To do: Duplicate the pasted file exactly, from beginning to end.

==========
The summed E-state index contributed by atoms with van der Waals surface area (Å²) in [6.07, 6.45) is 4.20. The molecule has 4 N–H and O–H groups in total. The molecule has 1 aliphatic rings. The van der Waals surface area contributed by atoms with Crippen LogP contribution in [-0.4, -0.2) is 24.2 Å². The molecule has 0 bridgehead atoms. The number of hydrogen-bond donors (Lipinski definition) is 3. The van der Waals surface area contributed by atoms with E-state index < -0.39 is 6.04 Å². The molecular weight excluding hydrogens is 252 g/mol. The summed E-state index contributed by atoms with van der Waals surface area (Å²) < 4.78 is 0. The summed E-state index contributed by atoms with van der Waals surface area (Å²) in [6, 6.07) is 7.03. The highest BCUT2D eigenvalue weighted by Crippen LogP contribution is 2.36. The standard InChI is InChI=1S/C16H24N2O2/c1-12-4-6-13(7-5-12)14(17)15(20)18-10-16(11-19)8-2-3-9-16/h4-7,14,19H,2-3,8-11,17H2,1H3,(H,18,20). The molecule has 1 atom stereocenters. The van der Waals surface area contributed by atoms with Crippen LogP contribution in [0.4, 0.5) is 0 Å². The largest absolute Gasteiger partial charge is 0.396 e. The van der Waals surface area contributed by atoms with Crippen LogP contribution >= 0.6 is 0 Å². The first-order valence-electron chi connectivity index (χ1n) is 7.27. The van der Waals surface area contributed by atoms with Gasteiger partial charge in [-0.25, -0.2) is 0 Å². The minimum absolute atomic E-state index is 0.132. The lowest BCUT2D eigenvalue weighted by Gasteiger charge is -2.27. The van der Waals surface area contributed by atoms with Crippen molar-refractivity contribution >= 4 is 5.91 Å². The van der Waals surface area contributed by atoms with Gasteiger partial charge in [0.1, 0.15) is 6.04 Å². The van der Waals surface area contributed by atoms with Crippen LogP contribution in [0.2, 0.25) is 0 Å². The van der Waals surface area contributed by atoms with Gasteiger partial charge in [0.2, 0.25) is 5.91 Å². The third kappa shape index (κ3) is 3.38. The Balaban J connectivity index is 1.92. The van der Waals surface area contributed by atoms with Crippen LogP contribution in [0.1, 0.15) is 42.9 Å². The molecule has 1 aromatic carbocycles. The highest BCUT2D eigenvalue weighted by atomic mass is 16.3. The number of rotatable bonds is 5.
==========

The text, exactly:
The summed E-state index contributed by atoms with van der Waals surface area (Å²) in [6.07, 6.45) is 4.20. The molecule has 4 N–H and O–H groups in total. The molecule has 1 aliphatic rings. The van der Waals surface area contributed by atoms with Crippen LogP contribution in [-0.4, -0.2) is 24.2 Å². The molecule has 0 bridgehead atoms. The number of hydrogen-bond donors (Lipinski definition) is 3. The van der Waals surface area contributed by atoms with E-state index < -0.39 is 6.04 Å². The molecular weight excluding hydrogens is 252 g/mol. The summed E-state index contributed by atoms with van der Waals surface area (Å²) < 4.78 is 0. The summed E-state index contributed by atoms with van der Waals surface area (Å²) in [6, 6.07) is 7.03. The highest BCUT2D eigenvalue weighted by Crippen LogP contribution is 2.36. The standard InChI is InChI=1S/C16H24N2O2/c1-12-4-6-13(7-5-12)14(17)15(20)18-10-16(11-19)8-2-3-9-16/h4-7,14,19H,2-3,8-11,17H2,1H3,(H,18,20). The molecule has 1 atom stereocenters. The van der Waals surface area contributed by atoms with Crippen LogP contribution in [0.4, 0.5) is 0 Å². The largest absolute Gasteiger partial charge is 0.396 e. The van der Waals surface area contributed by atoms with Crippen LogP contribution >= 0.6 is 0 Å². The first-order valence-electron chi connectivity index (χ1n) is 7.27. The van der Waals surface area contributed by atoms with Gasteiger partial charge in [-0.25, -0.2) is 0 Å². The minimum absolute atomic E-state index is 0.132. The lowest BCUT2D eigenvalue weighted by Gasteiger charge is -2.27. The van der Waals surface area contributed by atoms with Crippen molar-refractivity contribution >= 4 is 5.91 Å². The van der Waals surface area contributed by atoms with Gasteiger partial charge in [0.1, 0.15) is 6.04 Å². The van der Waals surface area contributed by atoms with Crippen LogP contribution in [0.2, 0.25) is 0 Å². The van der Waals surface area contributed by atoms with Gasteiger partial charge in [0.2, 0.25) is 5.91 Å². The third kappa shape index (κ3) is 3.38. The Balaban J connectivity index is 1.92. The van der Waals surface area contributed by atoms with Crippen LogP contribution in [0.1, 0.15) is 42.9 Å². The molecule has 1 aromatic carbocycles. The highest BCUT2D eigenvalue weighted by atomic mass is 16.3. The number of rotatable bonds is 5.